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David J. Keil, Family Editor and author, except as specified

Annual to tree
Leaves basal or cauline, alternate to whorled, simple to compound
Inflorescence: 1° inflorescence a head, each resembling a flower, 1–many, generally arrayed in cymes, generally subtended by ± calyx-like involucre; flowers 1–many per head
Flowers bisexual, unisexual, or sterile, ± small, of several types; calyx 0 or modified into pappus of bristles, scales, or awns, which is generally persistent in fruit; corolla radial or bilateral (rarely 0), lobes generally (0)4–5; stamens 4–5, anthers generally fused into cylinder around style, often appendaged at tips, bases, or both, filaments generally free, generally attached to corolla near throat; pistil 1, ovary inferior, 1-chambered, 1-seeded, style 1, branches 2, generally hair-tufted at tip, stigmas 2, generally on inside of style branches
Fruit: achene, cylindric to ovoid, generally deciduous with pappus attached
Genera in family: ± 1300 genera, 21,000 species (largest family of dicots): worldwide. Largest family in CA. Also see tribal key to CA genera: Strother 1997 Madroño 44(1):1–28. See glossary p. 25 for illustrations of general family characteristics.


Curtis Clark

Stems generally many from base
Leaves alternate, generally drought-deciduous, simple, petioled, entire or rarely toothed
Inflorescence: heads radiate or discoid, solitary or in cyme-like panicles; peduncles generally long; involucre hemispheric; phyllaries in 2–3 series, free; receptacle chaffy, scales folded around fruits and falling with them
Ray flowers sterile; style 0; ligules yellow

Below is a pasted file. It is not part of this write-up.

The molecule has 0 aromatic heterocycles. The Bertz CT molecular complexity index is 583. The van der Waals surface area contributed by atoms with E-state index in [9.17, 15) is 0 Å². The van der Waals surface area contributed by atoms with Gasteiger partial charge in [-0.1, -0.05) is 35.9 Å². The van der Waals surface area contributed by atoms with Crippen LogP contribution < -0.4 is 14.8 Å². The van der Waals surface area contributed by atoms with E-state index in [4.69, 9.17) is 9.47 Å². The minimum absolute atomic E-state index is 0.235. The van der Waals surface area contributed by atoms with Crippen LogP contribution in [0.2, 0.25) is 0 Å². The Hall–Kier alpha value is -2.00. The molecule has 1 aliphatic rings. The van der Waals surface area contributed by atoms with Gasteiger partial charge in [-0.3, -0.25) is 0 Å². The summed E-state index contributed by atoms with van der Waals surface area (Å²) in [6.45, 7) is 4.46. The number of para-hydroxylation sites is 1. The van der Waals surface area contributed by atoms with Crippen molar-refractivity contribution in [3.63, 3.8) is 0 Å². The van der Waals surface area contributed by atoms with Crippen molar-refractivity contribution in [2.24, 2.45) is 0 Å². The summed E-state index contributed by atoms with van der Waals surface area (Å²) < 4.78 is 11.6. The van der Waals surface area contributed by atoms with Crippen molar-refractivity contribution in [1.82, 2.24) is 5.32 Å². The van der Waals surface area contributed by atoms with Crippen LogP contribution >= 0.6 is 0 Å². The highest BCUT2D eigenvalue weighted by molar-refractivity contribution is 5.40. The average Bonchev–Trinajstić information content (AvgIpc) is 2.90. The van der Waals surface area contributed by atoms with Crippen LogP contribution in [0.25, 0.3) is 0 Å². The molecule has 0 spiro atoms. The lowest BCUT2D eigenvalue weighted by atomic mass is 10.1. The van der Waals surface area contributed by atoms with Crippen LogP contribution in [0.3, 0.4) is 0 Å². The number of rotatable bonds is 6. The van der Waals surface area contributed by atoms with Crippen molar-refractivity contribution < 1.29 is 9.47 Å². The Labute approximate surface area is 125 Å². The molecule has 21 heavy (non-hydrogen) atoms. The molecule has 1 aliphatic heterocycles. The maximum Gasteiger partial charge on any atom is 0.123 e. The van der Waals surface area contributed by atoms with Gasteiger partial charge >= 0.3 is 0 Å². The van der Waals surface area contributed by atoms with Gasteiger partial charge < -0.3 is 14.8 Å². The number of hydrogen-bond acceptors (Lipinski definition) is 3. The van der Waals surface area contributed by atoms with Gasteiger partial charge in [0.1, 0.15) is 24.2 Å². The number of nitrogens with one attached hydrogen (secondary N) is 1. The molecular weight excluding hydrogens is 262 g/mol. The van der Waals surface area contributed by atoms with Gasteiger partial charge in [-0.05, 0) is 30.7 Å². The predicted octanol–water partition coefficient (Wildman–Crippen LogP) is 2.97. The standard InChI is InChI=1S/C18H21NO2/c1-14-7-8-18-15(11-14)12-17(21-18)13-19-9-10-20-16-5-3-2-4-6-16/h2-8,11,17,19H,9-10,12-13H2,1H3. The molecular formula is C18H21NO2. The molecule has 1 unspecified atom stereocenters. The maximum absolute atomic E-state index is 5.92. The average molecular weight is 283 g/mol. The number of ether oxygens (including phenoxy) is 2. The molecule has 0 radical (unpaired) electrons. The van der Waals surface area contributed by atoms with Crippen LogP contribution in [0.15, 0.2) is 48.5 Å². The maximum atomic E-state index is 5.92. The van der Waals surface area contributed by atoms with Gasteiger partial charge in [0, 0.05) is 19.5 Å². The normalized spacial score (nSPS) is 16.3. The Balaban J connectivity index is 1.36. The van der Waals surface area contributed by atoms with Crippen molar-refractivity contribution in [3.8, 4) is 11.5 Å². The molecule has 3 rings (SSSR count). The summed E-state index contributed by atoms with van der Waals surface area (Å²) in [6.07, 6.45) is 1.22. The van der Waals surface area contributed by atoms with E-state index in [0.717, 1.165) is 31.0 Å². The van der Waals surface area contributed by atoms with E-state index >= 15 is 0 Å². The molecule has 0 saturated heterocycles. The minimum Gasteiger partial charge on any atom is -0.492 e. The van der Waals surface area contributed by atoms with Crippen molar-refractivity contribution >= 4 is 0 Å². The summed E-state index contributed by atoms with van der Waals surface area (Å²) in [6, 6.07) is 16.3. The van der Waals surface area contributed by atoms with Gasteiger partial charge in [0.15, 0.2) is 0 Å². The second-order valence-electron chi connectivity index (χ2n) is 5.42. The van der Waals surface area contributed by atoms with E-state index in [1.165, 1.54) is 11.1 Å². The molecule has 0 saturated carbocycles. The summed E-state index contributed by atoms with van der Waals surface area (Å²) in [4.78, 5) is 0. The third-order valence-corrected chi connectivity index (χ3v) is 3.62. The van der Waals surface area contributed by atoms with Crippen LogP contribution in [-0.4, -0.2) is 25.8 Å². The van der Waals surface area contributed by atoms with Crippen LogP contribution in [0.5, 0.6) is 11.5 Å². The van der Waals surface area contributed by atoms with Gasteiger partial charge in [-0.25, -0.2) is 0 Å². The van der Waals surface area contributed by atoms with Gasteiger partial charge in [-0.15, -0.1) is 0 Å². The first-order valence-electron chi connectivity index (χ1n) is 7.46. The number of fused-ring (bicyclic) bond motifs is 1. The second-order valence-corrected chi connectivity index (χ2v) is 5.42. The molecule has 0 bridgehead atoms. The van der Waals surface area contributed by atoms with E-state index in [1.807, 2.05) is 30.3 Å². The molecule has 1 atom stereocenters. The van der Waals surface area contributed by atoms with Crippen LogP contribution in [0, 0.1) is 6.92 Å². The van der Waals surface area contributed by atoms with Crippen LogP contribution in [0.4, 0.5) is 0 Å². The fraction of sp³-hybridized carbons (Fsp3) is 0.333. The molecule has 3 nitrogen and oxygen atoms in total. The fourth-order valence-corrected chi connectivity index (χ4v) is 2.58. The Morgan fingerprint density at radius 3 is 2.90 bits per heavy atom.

Disk flowers many; corollas yellow or brown-purple, tube slender, throat abruptly expanded, lobes triangular; anther tips ovate, ± acute; style tips triangular
Fruit strongly compressed, obovate or wedge-shaped; edges long-ciliate; faces glabrous or short-hairy; pappus of 2 narrow scales or 0
Species in genus: 13 species: w North America, w South America
Etymology: (Christopher Encel, 16th century)
Commonly hybridizing, especially in disturbed areas; E. farinosa X E. frutescens is common; E. farinosa X E. californica, E. farinosa X E. actoni, E. actoni X E. frutescens, E. frutescens X E. virginensis, E. farinosa X Geraea canescens have been reported.


E. farinosa Torr. & A. Gray


Shrub 3–15 dm, from 1 or several trunks; sap fragrant
Stems much-branched above; young stems tomentose; older stems with smooth bark
Leaves clustered near stem tips; petioles 10–20 mm; blades 2–7 cm, ovate to lanceolate, obtuse or acute, silver- or gray-tomentose
Inflorescence: heads radiate, 3–9 in panicles; peduncles ± yellow, glabrous except just below heads; involucre 4–10 mm; phyllaries lanceolate
Ray flowers 11–21; ligules 8–12 mm
Disk flowers: corollas 5–6 mm, yellow or brown-purple
Fruit 3–6 mm; pappus 0
Chromosomes: 2n=36
Ecology: Coastal scrub, stony desert hillsides
Elevation: < 1000 m.
Bioregional distribution: e South Coast and adjacent Peninsular Ranges, Desert
Distribution outside California: to sw Utah, Arizona, nw Mexico
Flowering time: Mar–May
Dried resin used as incense
Synonyms: var. phenicodonta (S.F. Blake) I.M. Johnst
Horticultural information: SUN, DRN: 8, 9, 10, 11, 12, 13, 14, 15, 16, 18, 19, 20, 21, 22, 23, 24.

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